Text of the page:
Fame and focus, frozen in the moment

Andy Warhol’s Polaroid of Joe Kennedy (1986). Andy Warhol’s Polaroid of Joe Kennedy (1986). (THE ANDY WARHOL FOUNDATION FOR THE VISUAL ARTS)
By Mark Feeney
Globe Staff / September 13, 2011

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Andy Warhol and Harold Edgerton, in their very different ways, are crucial to understanding 20th-century visual history. One helped alter our sense of subject, validating fame as an aesthetic property unto itself. The other created a new way of seeing. Through Oct. 6 they share the space at Simmons College’s Trustman Art Gallery, in the amusingly titled “Glam plus Bam: Warhol and Edgerton.’’

Both men were masters of the photographic instant. Andy you know about. His was the instant of celebrity, that overpowering now when nothing matters so much as being recognized by many and known to none. Edgerton pioneered stroboscopic photography: the instant as truly instantaneous, paring now to its kinetic essence.

Twenty of the 26 Warhol pictures in “Glam plus Bam’’ are color Polaroids. He took them as studies for silk-screen portraits, with the sitters’ faces whitened and lips rouged. Emotionally blank, a bit blanched, slightly unreal: The images are like calling cards from the void. They’re not much bigger than calling cards, either: 3 5/8 inches by 2 7/8 inches. The Polaroid format suited Andy very well. He liked quick. He liked easy. He liked efficient. He was the proprietor of the Factory, after all, not the Rectory or Florist Shop.

Casual in approach, these portraits were clearly anything but casual for the sitter. Being photographed by Andy was an event. In the kingdom of fame, he was recording angel and courtier rolled into one. And that Andy event - however fleeting, however insubstantial - was no less eventful if the sitter was already famous: the fashion designer Gianni Versace; singer Carly Simon; “Doonesbury’’ cartoonist Garry Trudeau; Joe Kennedy, the year he was elected to Congress, 1986.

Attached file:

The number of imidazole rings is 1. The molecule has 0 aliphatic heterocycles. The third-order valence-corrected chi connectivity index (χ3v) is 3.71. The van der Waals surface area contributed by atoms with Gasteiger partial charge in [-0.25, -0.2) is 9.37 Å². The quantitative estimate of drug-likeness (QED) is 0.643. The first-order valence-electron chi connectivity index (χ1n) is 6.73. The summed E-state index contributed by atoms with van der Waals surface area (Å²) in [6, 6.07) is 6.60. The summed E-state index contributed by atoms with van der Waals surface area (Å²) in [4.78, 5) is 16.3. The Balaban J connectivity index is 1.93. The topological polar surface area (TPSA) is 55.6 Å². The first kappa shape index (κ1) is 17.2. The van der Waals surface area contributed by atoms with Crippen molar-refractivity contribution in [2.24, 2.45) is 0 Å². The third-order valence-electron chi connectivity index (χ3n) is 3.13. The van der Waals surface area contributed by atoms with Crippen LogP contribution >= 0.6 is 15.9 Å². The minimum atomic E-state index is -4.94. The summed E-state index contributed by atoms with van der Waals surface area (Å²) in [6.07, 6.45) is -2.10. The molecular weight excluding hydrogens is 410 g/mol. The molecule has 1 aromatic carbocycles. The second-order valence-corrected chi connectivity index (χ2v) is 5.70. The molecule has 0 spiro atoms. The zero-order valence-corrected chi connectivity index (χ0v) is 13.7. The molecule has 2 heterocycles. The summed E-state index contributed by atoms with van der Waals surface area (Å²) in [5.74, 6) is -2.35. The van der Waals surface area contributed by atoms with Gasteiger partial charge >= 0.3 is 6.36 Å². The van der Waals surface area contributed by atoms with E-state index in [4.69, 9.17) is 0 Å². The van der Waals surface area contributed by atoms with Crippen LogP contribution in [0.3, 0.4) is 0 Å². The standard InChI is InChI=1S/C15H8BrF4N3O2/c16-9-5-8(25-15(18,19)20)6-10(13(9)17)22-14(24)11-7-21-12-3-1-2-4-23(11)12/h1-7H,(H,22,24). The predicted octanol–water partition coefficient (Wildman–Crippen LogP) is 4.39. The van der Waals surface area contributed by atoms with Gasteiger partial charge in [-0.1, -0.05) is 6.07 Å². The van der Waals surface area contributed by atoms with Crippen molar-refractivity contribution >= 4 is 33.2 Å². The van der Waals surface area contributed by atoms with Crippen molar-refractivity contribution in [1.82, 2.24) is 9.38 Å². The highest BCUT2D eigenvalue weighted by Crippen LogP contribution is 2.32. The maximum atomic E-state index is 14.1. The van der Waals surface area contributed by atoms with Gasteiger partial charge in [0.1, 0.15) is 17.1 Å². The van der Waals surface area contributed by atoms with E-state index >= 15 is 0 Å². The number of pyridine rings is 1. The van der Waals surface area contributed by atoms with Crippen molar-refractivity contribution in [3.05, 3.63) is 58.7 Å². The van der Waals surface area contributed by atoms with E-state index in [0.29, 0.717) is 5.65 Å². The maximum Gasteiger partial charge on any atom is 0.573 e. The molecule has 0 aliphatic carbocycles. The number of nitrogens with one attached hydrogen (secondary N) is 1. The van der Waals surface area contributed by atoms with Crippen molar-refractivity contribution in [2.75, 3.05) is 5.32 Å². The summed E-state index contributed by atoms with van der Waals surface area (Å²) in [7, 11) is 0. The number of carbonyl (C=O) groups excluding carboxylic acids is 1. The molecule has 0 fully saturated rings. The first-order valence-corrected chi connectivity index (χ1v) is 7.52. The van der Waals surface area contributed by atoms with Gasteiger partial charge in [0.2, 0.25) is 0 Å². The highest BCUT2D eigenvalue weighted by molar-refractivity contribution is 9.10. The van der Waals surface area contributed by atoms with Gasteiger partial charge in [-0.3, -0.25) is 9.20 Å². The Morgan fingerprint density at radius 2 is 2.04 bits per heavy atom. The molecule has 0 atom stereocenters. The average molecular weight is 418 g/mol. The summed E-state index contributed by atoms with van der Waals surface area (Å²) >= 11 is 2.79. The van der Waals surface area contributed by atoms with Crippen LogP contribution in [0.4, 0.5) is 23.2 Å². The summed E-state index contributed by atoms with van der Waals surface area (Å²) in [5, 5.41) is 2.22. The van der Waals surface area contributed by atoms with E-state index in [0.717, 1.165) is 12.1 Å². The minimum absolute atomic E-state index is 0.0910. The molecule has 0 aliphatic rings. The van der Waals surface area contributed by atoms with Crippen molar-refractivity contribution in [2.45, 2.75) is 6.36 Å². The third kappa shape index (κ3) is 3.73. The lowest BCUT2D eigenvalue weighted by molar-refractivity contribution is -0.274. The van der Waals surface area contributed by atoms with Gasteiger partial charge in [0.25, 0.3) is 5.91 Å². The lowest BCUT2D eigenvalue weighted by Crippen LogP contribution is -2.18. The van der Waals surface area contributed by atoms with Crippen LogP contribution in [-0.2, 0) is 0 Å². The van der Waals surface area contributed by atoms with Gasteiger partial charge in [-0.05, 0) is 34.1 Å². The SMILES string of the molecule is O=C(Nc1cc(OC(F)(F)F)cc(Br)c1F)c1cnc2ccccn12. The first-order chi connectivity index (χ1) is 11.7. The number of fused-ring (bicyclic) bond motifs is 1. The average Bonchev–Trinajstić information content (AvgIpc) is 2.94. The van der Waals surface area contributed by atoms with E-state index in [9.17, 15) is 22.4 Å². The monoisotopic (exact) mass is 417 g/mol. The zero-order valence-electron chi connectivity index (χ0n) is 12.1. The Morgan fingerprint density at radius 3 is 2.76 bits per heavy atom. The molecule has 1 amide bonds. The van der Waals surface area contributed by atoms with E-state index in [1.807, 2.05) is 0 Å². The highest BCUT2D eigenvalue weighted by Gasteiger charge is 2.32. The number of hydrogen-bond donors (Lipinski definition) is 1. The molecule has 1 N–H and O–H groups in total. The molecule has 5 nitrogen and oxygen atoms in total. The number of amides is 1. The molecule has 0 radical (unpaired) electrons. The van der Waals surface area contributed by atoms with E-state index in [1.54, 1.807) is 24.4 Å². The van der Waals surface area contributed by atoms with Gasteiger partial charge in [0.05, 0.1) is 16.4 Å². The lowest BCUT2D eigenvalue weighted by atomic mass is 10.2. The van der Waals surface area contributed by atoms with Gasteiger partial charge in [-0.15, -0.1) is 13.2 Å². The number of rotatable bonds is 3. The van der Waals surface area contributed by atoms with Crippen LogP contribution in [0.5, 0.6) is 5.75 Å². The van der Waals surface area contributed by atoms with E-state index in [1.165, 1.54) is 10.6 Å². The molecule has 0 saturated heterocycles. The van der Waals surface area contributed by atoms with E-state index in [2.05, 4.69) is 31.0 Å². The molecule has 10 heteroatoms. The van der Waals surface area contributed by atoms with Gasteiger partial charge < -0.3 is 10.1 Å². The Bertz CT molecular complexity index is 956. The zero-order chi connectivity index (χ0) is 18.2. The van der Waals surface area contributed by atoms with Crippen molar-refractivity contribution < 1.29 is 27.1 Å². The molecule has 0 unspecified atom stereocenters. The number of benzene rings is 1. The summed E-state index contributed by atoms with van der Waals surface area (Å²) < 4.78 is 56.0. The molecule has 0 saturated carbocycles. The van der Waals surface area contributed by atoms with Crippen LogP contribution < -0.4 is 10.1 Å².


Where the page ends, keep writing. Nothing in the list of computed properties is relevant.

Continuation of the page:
Occasionally, Andy would alter the format. We see New York Ranger Rod Gilbert with his hockey stick, Chris Evert with her tennis racket. Usually, though, it’s just look at the camera, please, and leave the cookie jars alone. Zip, zip, zip. The liveliest Warhol image here shows a selection of shoes. Perhaps he felt a connection with his past. As a commercial artist in the ’50s, he was without peer as an illustrator of footwear. There’s more feeling to that Polaroid than there is even to a black-and-white photograph Warhol took of his ’80s companion, Jon Gould. Fame can’t exist in private. Love can.

There are 10 Edgerton photos, all 20 inches by 16 inches or 16 inches by 20 inches. Size isn’t what matters with them. Motion is. Either we see multiple exposures of some action, as with “Pigeon in Flight’’ or “Moving Skip Rope, ’’ or the tiniest fraction of time arrested, as with the fracturing glass a bullet leaves in “Death of a Lightbulb.’’ Edgerton’s titles can be very funny. Another example would be “Bullet Through Apple: Making Applesauce at MIT’’ (Edgerton was a fixture at the university for decades). Even funnier, a spent shell doubles as plinth.

Edgerton might be said to have reworked Andy’s deathless statement about everyone in the future being famous for 15 minutes. For him, the pertinent duration is 15 milliseconds, or fewer. “Glam plus Bam’’ has two other nods to Andy, presumably curatorial in origin. In “Ouch (Archery, 1934)’’ the archer, with his eyes fetchingly closed and the veins in his forearms all abulge, could be a bit of beefcake from a Warhol underground film. As for “Bullet Through Banana,’’ it recalls the famous Velvet Underground LP cover Andy did.

The picture makes you wonder about something else: how different it would look had Edgerton used a green banana. Same ballistic result, surely? Maybe, maybe not. As somebody once said, ripeness is all.

Mark Feeney can be reached at


At the Trustman Art Gallery, Simmons College, 300 The Fenway, through Oct. 6. 617-521-2268,

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